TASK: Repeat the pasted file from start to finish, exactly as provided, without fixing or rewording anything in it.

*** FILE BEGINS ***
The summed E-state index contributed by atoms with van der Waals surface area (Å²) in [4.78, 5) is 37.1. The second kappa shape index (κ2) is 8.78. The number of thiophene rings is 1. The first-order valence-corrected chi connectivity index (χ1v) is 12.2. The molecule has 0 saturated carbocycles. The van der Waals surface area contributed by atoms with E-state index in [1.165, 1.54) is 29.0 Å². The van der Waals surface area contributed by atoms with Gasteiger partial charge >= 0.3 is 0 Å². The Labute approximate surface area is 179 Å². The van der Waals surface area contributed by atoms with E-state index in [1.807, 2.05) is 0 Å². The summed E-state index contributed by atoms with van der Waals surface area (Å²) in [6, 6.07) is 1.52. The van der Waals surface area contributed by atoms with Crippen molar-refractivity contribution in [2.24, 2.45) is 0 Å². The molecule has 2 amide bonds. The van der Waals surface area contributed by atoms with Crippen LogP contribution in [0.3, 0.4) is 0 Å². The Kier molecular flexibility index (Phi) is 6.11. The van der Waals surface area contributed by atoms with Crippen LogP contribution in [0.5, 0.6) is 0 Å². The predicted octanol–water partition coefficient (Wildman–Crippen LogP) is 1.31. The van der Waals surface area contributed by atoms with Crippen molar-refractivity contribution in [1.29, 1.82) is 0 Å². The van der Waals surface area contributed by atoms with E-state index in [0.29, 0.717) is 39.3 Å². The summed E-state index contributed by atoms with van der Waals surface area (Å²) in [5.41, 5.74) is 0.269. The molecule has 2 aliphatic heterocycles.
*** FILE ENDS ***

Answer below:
The summed E-state index contributed by atoms with van der Waals surface area (Å²) in [4.78, 5) is 37.1. The second kappa shape index (κ2) is 8.78. The number of thiophene rings is 1. The first-order valence-corrected chi connectivity index (χ1v) is 12.2. The molecule has 0 saturated carbocycles. The van der Waals surface area contributed by atoms with E-state index in [1.165, 1.54) is 29.0 Å². The van der Waals surface area contributed by atoms with Gasteiger partial charge >= 0.3 is 0 Å². The Labute approximate surface area is 179 Å². The van der Waals surface area contributed by atoms with E-state index in [1.807, 2.05) is 0 Å². The summed E-state index contributed by atoms with van der Waals surface area (Å²) in [6, 6.07) is 1.52. The van der Waals surface area contributed by atoms with Crippen molar-refractivity contribution in [2.24, 2.45) is 0 Å². The molecule has 2 amide bonds. The van der Waals surface area contributed by atoms with Crippen LogP contribution in [0.3, 0.4) is 0 Å². The Kier molecular flexibility index (Phi) is 6.11. The van der Waals surface area contributed by atoms with Crippen LogP contribution in [0.5, 0.6) is 0 Å². The predicted octanol–water partition coefficient (Wildman–Crippen LogP) is 1.31. The van der Waals surface area contributed by atoms with Crippen molar-refractivity contribution in [1.29, 1.82) is 0 Å². The van der Waals surface area contributed by atoms with E-state index in [0.29, 0.717) is 39.3 Å². The summed E-state index contributed by atoms with van der Waals surface area (Å²) in [5.41, 5.74) is 0.269. The molecule has 2 aliphatic heterocycles.